Walking dead? Many of us lose more than 15 days' worth of sleep a year. How many hours do you sleep at night?
A shocking proportion of the UK population aged
between 30 and 50 years are most likely to be in debt to their
We teamed up with Leeds University to carry out
research into the worrying amount of us suffering from dangerously
low levels of sleep - with many of us getting as little as
five hours per night!
The study, to be presented at the Newcastle British
Sleep Society Conference tomorrow, found 25% of 30 to 50 year olds
are dissatisfied with their sleep. These worrying figures, suggest
we have previously underestimated how little the nation sleep and
actually the problem is more serious.
Dr Anna Weighall, psychologist from Leeds University,
believes the British population are in a debt to their bedtime,
losing a minimum of one hour per night.
Alarmingly this equates to many losing up to 15 days
worth of sleep a year, which is nearly three and a half years in an
average lifetime. And for many Brits this debt is even
Interestingly, the data shows whilst most people aim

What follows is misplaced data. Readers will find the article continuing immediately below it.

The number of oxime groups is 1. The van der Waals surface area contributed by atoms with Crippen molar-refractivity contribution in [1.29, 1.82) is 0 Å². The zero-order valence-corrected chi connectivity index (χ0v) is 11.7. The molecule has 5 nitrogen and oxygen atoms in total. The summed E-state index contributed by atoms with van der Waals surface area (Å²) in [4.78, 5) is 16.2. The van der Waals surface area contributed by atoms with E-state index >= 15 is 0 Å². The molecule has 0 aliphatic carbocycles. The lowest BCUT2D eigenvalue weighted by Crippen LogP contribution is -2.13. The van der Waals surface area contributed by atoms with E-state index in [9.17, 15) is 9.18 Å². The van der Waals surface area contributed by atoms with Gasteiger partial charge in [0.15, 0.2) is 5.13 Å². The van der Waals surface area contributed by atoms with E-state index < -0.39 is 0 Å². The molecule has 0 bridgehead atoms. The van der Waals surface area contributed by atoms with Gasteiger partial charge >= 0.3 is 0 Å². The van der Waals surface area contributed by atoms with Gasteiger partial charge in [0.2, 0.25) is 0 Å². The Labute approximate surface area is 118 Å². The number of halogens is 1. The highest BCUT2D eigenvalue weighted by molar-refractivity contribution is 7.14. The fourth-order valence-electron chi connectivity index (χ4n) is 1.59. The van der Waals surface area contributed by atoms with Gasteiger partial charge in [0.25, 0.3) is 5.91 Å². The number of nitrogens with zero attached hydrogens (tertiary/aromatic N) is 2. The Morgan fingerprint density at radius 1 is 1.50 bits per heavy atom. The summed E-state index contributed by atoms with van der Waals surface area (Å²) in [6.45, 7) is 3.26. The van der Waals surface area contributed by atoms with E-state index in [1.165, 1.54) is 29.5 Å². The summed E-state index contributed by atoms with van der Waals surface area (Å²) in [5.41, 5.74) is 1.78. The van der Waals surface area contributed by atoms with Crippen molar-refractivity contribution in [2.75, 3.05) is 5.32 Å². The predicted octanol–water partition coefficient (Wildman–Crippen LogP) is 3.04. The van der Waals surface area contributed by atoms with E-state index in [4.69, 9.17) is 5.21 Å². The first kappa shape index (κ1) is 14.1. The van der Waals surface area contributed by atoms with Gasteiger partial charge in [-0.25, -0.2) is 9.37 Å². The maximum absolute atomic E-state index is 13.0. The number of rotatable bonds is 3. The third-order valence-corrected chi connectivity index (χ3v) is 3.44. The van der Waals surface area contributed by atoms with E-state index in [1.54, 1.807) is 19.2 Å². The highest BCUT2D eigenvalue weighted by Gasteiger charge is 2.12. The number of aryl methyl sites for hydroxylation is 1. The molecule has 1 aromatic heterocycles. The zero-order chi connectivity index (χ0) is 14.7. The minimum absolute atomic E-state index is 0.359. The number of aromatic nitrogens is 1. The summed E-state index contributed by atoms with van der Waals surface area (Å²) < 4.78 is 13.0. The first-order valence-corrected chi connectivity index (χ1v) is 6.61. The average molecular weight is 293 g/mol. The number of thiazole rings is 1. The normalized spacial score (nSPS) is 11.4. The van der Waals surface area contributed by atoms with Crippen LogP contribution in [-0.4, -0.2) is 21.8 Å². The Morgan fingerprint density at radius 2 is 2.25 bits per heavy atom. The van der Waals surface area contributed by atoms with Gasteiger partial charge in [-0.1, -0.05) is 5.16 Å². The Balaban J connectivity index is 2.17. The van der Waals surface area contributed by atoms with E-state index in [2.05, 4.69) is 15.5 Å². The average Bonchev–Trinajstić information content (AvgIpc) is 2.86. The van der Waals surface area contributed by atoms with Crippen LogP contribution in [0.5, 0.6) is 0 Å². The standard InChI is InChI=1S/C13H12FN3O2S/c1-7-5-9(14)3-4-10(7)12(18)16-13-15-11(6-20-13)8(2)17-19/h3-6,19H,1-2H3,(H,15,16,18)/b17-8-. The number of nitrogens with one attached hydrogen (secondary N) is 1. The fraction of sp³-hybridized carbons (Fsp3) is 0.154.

to achieve at least the amount of sleep recommended by the NHS,
they believed they actually achieve significantly less, and
when asked concrete questions about their previous night's sleep
this gap increased even further.
Despite aiming to undertake around eight - nine hours
sleep a night, 30 to 50 year-olds were the most likely group for
being in debt to their sleep body clocks.
Poor sleep patterns may be affected by the pressures
of modern life. From the study sample we found 42 % of those
questioned admitted having stressful jobs, with nearly a quarter of
Brits working over 40 hours a week compromising their sleep.
Dr Anna Weighall said: "The real concern is actually
a quarter of the population is sleeping as little as five
hours each night.
"Less than five hours each night is associated with
serious negative health outcomes including cardiovascular problems,
obesity and diabetes.
"The increasing demands of modern life, social media
and connected technologies may affect the quality and quantity of
our sleep and pose a serious and detrimental threat to
See below our experts taking over the National
The research is to be presented at this year's British Sleep Society
2015 Conference which is taking place Thursday 22nd